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FILE - Cardinal Matteo Zuppi, head of the CEI (Italian Conference of Bishops), welcomes parishioners after celebrating Mass at the Cathedral of the Immaculate Conception in Moscow, Thursday, June 29, 2023. (AP Photo/Alexander Zemlianichenko, file)

ROME (AP) — Pope Francis’ peace envoy was traveling to Washington on Monday as part of the Holy See’s peace initiatives for Ukraine, hoping to support humanitarian operations especially concerning children, the Vatican said Monday.

Cardinal Matteo Zuppi’s visit, which lasts through Wednesday, follows his recent mission to Moscow and an earlier stop in Kyiv, where he met with President Volodymyr Zelenskyy.

Zuppi is a veteran of the Catholic Church’s peace initiatives and has been tasked by Francis to try to find “paths of peace” between the warring sides.

In Moscow, Zuppi met with Maria Lvova-Belova, Russia’s commissioner for children’s rights, as well as Patriarch Kirill, head of the Russian Orthodox Church, who has strongly supported the war.

Francis has said he hopes the Holy See can facilitate family reunifications, in the same way the Vatican stepped in to facilitate prisoner swaps.

Francis has taken up Ukraine’s request to intervene where possible to return Ukrainian children transported to Russia following Moscow’s invasion. The International Criminal Court has issued an arrest warrant for Lvova-Belova and Russian President Vladimir Putin, accusing them of abducting children from Ukraine. Russian officials have denied any forced adoptions, saying some Ukrainian children are in foster care.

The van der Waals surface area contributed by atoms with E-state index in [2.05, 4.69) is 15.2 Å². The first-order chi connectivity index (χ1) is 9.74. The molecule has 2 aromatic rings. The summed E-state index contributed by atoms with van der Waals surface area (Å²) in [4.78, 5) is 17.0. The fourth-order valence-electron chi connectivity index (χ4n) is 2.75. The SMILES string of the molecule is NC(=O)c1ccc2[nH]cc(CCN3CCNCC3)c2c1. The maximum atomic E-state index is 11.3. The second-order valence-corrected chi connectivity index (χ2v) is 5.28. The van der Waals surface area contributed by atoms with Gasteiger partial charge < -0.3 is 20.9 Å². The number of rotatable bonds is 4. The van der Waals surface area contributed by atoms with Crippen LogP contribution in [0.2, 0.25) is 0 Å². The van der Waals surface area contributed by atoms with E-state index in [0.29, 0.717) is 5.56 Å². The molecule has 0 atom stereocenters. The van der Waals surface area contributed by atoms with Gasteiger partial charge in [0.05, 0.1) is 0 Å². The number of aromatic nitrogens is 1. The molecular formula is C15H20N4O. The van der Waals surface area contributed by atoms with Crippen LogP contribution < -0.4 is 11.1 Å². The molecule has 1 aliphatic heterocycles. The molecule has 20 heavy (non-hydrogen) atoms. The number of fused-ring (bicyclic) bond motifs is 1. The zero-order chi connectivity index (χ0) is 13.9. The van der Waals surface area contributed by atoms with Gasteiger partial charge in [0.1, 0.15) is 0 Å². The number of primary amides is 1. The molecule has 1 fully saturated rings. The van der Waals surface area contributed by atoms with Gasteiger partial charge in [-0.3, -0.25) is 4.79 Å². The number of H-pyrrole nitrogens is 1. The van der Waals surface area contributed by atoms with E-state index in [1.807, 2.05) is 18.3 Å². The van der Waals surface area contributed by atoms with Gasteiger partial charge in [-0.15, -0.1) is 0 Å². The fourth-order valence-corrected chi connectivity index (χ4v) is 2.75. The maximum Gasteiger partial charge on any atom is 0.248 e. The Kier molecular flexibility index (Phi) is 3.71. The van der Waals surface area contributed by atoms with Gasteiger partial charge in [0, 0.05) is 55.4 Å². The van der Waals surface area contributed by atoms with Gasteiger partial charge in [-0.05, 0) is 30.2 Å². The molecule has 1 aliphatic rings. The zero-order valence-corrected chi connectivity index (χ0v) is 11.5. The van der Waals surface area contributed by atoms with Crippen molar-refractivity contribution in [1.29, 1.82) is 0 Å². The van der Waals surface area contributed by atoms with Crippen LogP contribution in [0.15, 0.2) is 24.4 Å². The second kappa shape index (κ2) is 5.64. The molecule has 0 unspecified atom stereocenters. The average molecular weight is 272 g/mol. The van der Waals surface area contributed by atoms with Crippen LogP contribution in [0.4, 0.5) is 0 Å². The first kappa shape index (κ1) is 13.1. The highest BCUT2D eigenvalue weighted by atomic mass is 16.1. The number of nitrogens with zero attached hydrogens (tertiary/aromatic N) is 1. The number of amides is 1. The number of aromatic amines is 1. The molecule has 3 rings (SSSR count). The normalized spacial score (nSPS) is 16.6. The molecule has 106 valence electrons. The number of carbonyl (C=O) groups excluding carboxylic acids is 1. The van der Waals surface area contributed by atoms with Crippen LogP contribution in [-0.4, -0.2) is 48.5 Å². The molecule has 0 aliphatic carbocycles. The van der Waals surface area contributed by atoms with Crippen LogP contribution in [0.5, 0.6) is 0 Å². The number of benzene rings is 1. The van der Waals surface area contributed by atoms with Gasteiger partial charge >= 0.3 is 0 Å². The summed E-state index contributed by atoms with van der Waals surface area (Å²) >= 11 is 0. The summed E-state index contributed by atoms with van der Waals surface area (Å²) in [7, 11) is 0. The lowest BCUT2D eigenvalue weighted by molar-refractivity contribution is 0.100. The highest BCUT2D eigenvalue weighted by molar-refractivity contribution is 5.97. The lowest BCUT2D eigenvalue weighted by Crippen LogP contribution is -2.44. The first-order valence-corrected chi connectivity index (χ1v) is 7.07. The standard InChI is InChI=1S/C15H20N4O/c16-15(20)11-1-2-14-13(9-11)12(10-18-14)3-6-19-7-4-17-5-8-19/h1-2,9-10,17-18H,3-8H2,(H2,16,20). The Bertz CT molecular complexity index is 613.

Francis has said he hopes the Holy See can facilitate family reunifications, in the same way the Vatican stepped in to facilitate prisoner swaps.

In a statement Monday, the Vatican spokesman said Zuppi would travel to Washington with an official from the Vatican secretariat of state. There were no details on who he would see in the U.S. capital.

“The visit takes place in the context of the mission intended to promote peace in Ukraine and aims to exchange ideas and opinions on the tragic current situation and to support initiatives in the humanitarian sphere to alleviate the suffering of the most affected and fragile people, especially children,” the statement said.

Francis has repeatedly called for an end to the war but has refrained from outwardly criticizing Moscow, part of the Vatican’s tradition of maintaining diplomatic neutrality in conflicts in hopes that it can play a behind-the-scenes role in forging peace.

He has irked the U.S. and its allies by repeating Moscow’s argument that NATO was “barking at its gates,” and seemingly making a moral equivalence between Ukrainian and Russian losses.

He has asserted Ukraine’s right to self-defense but has sharply criticized the weapons industry, saying the provision of arms to Ukraine by the west could be immoral “if it’s done with the intention of provoking more war or selling weapons or getting rid of old ones.”

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